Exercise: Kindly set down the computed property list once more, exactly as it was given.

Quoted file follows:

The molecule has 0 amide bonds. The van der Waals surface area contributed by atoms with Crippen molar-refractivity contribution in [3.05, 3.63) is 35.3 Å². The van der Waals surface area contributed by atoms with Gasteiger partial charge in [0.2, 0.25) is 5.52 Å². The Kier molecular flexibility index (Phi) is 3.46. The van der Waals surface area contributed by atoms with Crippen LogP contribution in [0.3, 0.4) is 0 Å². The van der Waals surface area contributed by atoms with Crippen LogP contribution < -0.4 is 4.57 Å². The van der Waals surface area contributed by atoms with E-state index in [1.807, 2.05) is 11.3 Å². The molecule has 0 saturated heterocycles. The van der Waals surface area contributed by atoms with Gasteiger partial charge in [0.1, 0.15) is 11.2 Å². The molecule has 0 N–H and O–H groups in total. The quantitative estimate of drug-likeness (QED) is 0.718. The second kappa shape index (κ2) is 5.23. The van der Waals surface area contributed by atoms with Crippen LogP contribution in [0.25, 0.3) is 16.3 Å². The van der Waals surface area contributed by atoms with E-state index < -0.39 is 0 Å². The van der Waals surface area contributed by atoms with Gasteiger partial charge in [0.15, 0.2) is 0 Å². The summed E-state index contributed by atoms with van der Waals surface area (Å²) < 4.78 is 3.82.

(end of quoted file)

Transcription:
The molecule has 0 amide bonds. The van der Waals surface area contributed by atoms with Crippen molar-refractivity contribution in [3.05, 3.63) is 35.3 Å². The van der Waals surface area contributed by atoms with Gasteiger partial charge in [0.2, 0.25) is 5.52 Å². The Kier molecular flexibility index (Phi) is 3.46. The van der Waals surface area contributed by atoms with Crippen LogP contribution in [0.3, 0.4) is 0 Å². The van der Waals surface area contributed by atoms with Crippen LogP contribution < -0.4 is 4.57 Å². The van der Waals surface area contributed by atoms with E-state index in [1.807, 2.05) is 11.3 Å². The molecule has 0 saturated heterocycles. The van der Waals surface area contributed by atoms with Gasteiger partial charge in [0.1, 0.15) is 11.2 Å². The molecule has 0 N–H and O–H groups in total. The quantitative estimate of drug-likeness (QED) is 0.718. The second kappa shape index (κ2) is 5.23. The van der Waals surface area contributed by atoms with Crippen LogP contribution in [0.25, 0.3) is 16.3 Å². The van der Waals surface area contributed by atoms with E-state index < -0.39 is 0 Å². The van der Waals surface area contributed by atoms with Gasteiger partial charge in [0.15, 0.2) is 0 Å². The summed E-state index contributed by atoms with van der Waals surface area (Å²) < 4.78 is 3.82.